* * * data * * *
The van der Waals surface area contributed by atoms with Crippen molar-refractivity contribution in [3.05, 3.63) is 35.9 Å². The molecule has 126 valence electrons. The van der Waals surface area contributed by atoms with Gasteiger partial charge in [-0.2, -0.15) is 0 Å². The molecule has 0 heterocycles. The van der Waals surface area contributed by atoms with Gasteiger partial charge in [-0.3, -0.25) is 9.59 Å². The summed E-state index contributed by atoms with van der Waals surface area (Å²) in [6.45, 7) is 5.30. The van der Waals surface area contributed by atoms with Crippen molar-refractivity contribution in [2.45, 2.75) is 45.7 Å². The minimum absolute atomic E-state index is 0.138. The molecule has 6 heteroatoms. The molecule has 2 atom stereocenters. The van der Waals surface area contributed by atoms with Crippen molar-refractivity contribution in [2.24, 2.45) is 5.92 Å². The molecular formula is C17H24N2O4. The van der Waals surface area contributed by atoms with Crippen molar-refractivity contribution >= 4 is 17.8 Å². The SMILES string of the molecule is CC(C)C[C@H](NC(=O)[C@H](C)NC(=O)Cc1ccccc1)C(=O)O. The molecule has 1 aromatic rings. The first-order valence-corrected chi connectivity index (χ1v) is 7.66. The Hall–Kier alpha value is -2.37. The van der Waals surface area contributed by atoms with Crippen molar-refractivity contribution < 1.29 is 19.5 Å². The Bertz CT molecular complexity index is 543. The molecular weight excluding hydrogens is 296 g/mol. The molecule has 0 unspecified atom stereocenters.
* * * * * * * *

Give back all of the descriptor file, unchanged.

The van der Waals surface area contributed by atoms with Crippen molar-refractivity contribution in [3.05, 3.63) is 35.9 Å². The molecule has 126 valence electrons. The van der Waals surface area contributed by atoms with Gasteiger partial charge in [-0.2, -0.15) is 0 Å². The molecule has 0 heterocycles. The van der Waals surface area contributed by atoms with Gasteiger partial charge in [-0.3, -0.25) is 9.59 Å². The summed E-state index contributed by atoms with van der Waals surface area (Å²) in [6.45, 7) is 5.30. The van der Waals surface area contributed by atoms with Crippen molar-refractivity contribution in [2.45, 2.75) is 45.7 Å². The minimum absolute atomic E-state index is 0.138. The molecule has 6 heteroatoms. The molecule has 2 atom stereocenters. The van der Waals surface area contributed by atoms with Crippen molar-refractivity contribution in [2.24, 2.45) is 5.92 Å². The molecular formula is C17H24N2O4. The van der Waals surface area contributed by atoms with Crippen molar-refractivity contribution >= 4 is 17.8 Å². The SMILES string of the molecule is CC(C)C[C@H](NC(=O)[C@H](C)NC(=O)Cc1ccccc1)C(=O)O. The molecule has 1 aromatic rings. The first-order valence-corrected chi connectivity index (χ1v) is 7.66. The Hall–Kier alpha value is -2.37. The van der Waals surface area contributed by atoms with Crippen molar-refractivity contribution < 1.29 is 19.5 Å². The Bertz CT molecular complexity index is 543. The molecular weight excluding hydrogens is 296 g/mol. The molecule has 0 unspecified atom stereocenters.